Text: Joakim Borda, curator
It is tempting to regard Art’s recurrent interest in the symbols of death as interpretations of a particular spirit of the times that runs throughout history and seems closely connected to social and economic circumstances. The 17th century – with a collected production of art, which in retrospect appears to be a perpetual memento mori – saw dramatic financial and societal disruption in Western culture as a result of war and colonialism.
Today we face a similar situation. The tendency to explore classical symbols of vanitas has dominated much of contemporary art in the sudden turn from inflated boom to international recession. Yet to view art’s fascination of death as merely an expression of a prevailing sense of doom is simplification, because – as writes Roland Barthes in his reading of Tacit’s Annals – to die is to perceive life
Caroline Mårtensson has chosen to call her exhibition at Nordin Gallery Vanitas eller den imaginära kontrollen (Vanitas or The Imaginary Control), which in part points to how these new works should be understood. The works Vanitas I and II does indeed allude to the art historical vanitas still lives of flower arrangements, with a sumptuous display of Begonias filling up the picture plane.
However, where the classic Dutch flower still life contents itself with simply implying pending decay through allegory, Mårtensson’s vanitas are brutally straightforward. The huge pile of Begonias is decomposing, blended with earth, and in the foreground the tracks of the truck that dumped them are still visible in the heap of compost. For Mårtensson the vanitas motif is less about reminding of death, than pointing to the pivotal role of deterioration in contemporary consumer culture. This is particularly obvious in Vanitas III, which showing Begonias in bloom, with death (the heap of compost) lurking in the background, forms a sort of synthesis of the previous images.
Begonias are mass-produced in high tempo, to be distributed in vast amounts as cheap home decor. This is accomplished by a combination of fertilisers, greenhouses and running mill effectiveness. Such an industrial and unnatural method of producing potted plants unavoidably empty the symbolic connotations that make up their existence as consumer items, mainly ideas about homeliness, unique beauty and what is natural.
For Caroline Mårtensson, the paradox of the symbolic value of the begonia and its origins is crucial. There are strong parallels between the Vanitas exhibition and previous works such as The Daily Radio News at Quarter to five (2004) or Canis Lupus Familiaris (2007), where seemingly mundane objects at closer examination appear unnatural and repulsive.
In her works, Caroline Mårtensson often moves in the field between the intimate and the revolting, between pleasant and menacing. Through out it our relationship with nature is revealed as imbued by exploitation, chauvinism and self-deception.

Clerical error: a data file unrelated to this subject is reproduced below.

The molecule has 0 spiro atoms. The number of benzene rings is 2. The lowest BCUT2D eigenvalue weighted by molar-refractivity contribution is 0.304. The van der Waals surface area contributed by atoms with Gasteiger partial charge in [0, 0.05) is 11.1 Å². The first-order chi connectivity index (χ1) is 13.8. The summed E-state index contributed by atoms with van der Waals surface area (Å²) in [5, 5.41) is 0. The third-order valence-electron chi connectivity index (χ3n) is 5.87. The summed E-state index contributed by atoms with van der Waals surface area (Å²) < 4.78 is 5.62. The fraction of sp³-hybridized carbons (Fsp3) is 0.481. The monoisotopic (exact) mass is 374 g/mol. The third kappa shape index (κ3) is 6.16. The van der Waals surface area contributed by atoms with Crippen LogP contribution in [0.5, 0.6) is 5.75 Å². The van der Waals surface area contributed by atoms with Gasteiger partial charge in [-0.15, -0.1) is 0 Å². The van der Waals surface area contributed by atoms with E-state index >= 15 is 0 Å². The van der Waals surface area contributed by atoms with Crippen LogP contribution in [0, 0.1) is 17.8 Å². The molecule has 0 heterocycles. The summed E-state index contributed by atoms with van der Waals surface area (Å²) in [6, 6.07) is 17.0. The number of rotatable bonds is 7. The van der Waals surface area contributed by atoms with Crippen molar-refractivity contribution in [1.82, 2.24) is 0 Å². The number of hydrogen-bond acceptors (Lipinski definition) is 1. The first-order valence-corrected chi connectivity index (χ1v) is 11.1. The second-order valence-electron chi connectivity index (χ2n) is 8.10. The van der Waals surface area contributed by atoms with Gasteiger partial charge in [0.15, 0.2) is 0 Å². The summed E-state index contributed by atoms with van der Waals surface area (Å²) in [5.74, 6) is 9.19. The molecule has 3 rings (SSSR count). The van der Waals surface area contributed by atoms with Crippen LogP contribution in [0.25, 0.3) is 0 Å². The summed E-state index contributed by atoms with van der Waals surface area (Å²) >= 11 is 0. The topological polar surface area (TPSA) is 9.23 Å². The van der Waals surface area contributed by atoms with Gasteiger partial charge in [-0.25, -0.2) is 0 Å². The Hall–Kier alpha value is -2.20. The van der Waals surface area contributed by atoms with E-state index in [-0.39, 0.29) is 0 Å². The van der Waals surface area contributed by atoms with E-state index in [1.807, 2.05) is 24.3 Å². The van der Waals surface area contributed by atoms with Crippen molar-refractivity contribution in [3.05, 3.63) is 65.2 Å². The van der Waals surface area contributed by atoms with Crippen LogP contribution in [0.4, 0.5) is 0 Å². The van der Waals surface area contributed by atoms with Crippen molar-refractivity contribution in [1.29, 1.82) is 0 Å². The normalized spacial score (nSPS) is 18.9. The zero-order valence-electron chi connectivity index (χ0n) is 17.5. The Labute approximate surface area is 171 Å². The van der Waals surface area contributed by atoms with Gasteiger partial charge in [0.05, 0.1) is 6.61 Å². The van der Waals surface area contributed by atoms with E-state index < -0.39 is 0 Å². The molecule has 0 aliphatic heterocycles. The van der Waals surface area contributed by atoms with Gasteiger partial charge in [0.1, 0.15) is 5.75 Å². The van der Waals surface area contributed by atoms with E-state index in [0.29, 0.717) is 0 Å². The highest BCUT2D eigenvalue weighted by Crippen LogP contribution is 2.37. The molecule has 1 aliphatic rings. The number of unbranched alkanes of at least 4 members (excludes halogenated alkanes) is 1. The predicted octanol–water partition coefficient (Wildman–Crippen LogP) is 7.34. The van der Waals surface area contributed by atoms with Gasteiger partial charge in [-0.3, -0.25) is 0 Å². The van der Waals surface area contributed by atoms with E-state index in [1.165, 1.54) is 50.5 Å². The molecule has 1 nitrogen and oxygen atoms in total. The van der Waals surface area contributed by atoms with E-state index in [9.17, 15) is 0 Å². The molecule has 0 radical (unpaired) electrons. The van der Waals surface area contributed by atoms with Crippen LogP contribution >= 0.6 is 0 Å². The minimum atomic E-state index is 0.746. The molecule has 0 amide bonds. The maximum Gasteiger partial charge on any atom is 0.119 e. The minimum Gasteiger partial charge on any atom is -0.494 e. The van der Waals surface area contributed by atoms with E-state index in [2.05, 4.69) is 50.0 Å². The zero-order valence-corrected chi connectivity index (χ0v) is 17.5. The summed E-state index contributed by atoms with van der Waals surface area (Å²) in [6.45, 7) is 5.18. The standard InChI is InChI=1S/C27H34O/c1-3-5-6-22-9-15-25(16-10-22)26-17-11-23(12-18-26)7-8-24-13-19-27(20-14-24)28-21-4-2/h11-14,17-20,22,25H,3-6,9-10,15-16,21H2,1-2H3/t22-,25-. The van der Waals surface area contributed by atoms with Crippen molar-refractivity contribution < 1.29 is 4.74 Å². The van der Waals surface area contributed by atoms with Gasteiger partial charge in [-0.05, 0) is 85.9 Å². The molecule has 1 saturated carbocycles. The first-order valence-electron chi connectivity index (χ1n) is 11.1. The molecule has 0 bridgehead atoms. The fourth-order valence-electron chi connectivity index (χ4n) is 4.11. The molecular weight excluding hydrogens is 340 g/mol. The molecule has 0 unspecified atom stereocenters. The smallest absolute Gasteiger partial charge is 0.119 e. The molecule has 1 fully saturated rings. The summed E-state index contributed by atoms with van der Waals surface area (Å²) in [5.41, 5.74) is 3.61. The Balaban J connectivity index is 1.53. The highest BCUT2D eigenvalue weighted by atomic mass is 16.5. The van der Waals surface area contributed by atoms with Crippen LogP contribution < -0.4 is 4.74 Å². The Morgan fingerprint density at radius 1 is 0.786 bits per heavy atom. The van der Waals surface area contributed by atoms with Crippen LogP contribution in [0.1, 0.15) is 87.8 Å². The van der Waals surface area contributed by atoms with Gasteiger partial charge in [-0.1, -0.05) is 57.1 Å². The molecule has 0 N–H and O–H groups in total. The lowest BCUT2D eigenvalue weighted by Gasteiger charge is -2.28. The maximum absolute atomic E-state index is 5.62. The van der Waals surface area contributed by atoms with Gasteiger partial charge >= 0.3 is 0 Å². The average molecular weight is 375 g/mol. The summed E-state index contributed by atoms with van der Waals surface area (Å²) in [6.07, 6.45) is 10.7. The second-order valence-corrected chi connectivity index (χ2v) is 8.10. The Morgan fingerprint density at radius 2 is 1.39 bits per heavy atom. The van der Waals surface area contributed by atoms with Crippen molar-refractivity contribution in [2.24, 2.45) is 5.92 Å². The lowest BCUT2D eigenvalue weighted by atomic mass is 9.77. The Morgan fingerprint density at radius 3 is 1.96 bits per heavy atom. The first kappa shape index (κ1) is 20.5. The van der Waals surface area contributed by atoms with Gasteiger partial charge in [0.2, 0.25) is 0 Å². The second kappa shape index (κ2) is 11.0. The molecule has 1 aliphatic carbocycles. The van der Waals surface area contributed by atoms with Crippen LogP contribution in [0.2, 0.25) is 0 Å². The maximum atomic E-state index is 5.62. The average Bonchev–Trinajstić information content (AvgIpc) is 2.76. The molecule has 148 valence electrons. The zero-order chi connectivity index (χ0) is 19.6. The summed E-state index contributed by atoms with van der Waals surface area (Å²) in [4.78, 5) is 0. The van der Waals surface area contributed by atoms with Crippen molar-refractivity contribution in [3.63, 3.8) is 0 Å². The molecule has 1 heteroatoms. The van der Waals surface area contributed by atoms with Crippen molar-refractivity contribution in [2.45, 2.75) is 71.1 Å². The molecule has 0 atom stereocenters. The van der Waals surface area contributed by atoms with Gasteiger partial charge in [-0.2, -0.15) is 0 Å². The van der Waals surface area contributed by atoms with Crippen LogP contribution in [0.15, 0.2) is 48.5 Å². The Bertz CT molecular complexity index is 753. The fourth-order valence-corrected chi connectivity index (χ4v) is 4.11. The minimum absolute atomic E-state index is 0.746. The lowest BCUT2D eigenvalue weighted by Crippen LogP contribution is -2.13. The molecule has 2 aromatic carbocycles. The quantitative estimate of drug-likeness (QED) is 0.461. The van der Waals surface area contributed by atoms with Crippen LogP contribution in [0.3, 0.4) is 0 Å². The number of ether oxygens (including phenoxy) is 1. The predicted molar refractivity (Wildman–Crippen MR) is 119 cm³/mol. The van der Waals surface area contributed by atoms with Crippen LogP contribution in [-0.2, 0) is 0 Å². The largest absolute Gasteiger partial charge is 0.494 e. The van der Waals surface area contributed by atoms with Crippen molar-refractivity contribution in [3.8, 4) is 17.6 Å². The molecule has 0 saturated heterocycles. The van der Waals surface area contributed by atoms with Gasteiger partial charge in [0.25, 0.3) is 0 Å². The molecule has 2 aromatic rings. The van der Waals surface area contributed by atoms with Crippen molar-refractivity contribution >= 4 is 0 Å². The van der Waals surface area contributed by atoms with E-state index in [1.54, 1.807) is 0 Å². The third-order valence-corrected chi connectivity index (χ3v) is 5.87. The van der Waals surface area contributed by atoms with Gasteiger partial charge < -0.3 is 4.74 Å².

The exhibition Vanitas or the Imaginary Control departs from a personal experience. In Caroline Martens son’s childhood the family business was in fact a greenhouse production that moved from the growth of comestibles to decorative potted plants, such as Begonia flowers. In light of this, a painful experience emerges from the rejected flowers of Vanitas I, victims of failed demand illustrating how nature, as much as cars or plastic bags, is an industrial product whose cultural and economic value match.
The main work of the exhibition, Ground Control, dramatise the feeling of despair over a collapsed relationship with nature, by staging flower production as a burden of Sisyphus. In Ground Control, the production line is perpetual and, in its mechanical pace, shakes ideas of originality, quality and what constitutes natural or crafted.
Yet while the exhibition is notably narrative in its account of mass-production of domestic homeyness, it has symbolic aspects that invite reflections of a rather more personal kind. Caroline Mårtensson consciously plays with feelings of nostalgia and sentimentality, often with a touch of mild irony, making us question the commonplace and familiar.
This is drawn to its conclusion in the work Våglängd (Wavelength), which consists of a number of radios set on the same volume, but on different frequencies. Music radio, you could argue, is the soundtrack of our lives, at work and in public spaces. But when the sound in Våglängd shift from harmony to cacophony, depending on what the different stations transmits, we are forced to acknowledge something we would otherwise take for granted. Caroline Mårtenson does not allow us to rely on anything.